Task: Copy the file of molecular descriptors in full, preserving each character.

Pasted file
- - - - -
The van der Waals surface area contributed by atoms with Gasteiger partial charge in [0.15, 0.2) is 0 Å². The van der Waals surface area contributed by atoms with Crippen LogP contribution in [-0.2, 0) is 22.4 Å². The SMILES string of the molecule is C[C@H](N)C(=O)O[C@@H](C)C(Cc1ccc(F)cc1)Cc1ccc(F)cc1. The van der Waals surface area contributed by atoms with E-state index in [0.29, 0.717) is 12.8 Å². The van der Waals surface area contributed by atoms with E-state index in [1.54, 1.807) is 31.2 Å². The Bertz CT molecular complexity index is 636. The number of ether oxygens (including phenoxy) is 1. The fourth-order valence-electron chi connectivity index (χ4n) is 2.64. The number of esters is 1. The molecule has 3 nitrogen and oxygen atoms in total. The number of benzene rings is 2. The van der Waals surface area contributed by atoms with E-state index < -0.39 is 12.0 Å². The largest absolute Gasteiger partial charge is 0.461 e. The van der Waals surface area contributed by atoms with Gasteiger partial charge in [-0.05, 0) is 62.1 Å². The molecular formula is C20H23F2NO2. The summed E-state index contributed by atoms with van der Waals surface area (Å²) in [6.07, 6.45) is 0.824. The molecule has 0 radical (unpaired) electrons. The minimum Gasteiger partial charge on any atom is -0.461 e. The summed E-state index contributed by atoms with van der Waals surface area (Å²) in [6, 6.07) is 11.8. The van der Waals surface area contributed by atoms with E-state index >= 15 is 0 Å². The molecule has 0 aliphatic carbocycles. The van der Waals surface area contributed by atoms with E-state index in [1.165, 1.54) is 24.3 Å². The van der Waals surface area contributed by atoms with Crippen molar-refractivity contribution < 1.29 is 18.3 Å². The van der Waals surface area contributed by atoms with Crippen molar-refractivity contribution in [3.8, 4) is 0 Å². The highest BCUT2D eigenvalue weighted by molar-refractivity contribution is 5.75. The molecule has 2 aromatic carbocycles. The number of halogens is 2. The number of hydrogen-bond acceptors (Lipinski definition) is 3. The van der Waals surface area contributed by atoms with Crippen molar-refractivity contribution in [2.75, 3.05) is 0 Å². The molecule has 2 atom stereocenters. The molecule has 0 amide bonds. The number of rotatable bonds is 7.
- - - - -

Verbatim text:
The van der Waals surface area contributed by atoms with Gasteiger partial charge in [0.15, 0.2) is 0 Å². The van der Waals surface area contributed by atoms with Crippen LogP contribution in [-0.2, 0) is 22.4 Å². The SMILES string of the molecule is C[C@H](N)C(=O)O[C@@H](C)C(Cc1ccc(F)cc1)Cc1ccc(F)cc1. The van der Waals surface area contributed by atoms with E-state index in [0.29, 0.717) is 12.8 Å². The van der Waals surface area contributed by atoms with E-state index in [1.54, 1.807) is 31.2 Å². The Bertz CT molecular complexity index is 636. The number of ether oxygens (including phenoxy) is 1. The fourth-order valence-electron chi connectivity index (χ4n) is 2.64. The number of esters is 1. The molecule has 3 nitrogen and oxygen atoms in total. The number of benzene rings is 2. The van der Waals surface area contributed by atoms with E-state index < -0.39 is 12.0 Å². The largest absolute Gasteiger partial charge is 0.461 e. The van der Waals surface area contributed by atoms with Gasteiger partial charge in [-0.05, 0) is 62.1 Å². The molecular formula is C20H23F2NO2. The summed E-state index contributed by atoms with van der Waals surface area (Å²) in [6.07, 6.45) is 0.824. The molecule has 0 radical (unpaired) electrons. The minimum Gasteiger partial charge on any atom is -0.461 e. The summed E-state index contributed by atoms with van der Waals surface area (Å²) in [6, 6.07) is 11.8. The van der Waals surface area contributed by atoms with E-state index >= 15 is 0 Å². The molecule has 0 aliphatic carbocycles. The van der Waals surface area contributed by atoms with E-state index in [1.165, 1.54) is 24.3 Å². The van der Waals surface area contributed by atoms with Crippen molar-refractivity contribution < 1.29 is 18.3 Å². The van der Waals surface area contributed by atoms with Crippen molar-refractivity contribution in [3.8, 4) is 0 Å². The highest BCUT2D eigenvalue weighted by molar-refractivity contribution is 5.75. The molecule has 2 aromatic carbocycles. The number of halogens is 2. The number of hydrogen-bond acceptors (Lipinski definition) is 3. The van der Waals surface area contributed by atoms with Crippen molar-refractivity contribution in [2.75, 3.05) is 0 Å². The molecule has 2 atom stereocenters. The molecule has 0 amide bonds. The number of rotatable bonds is 7.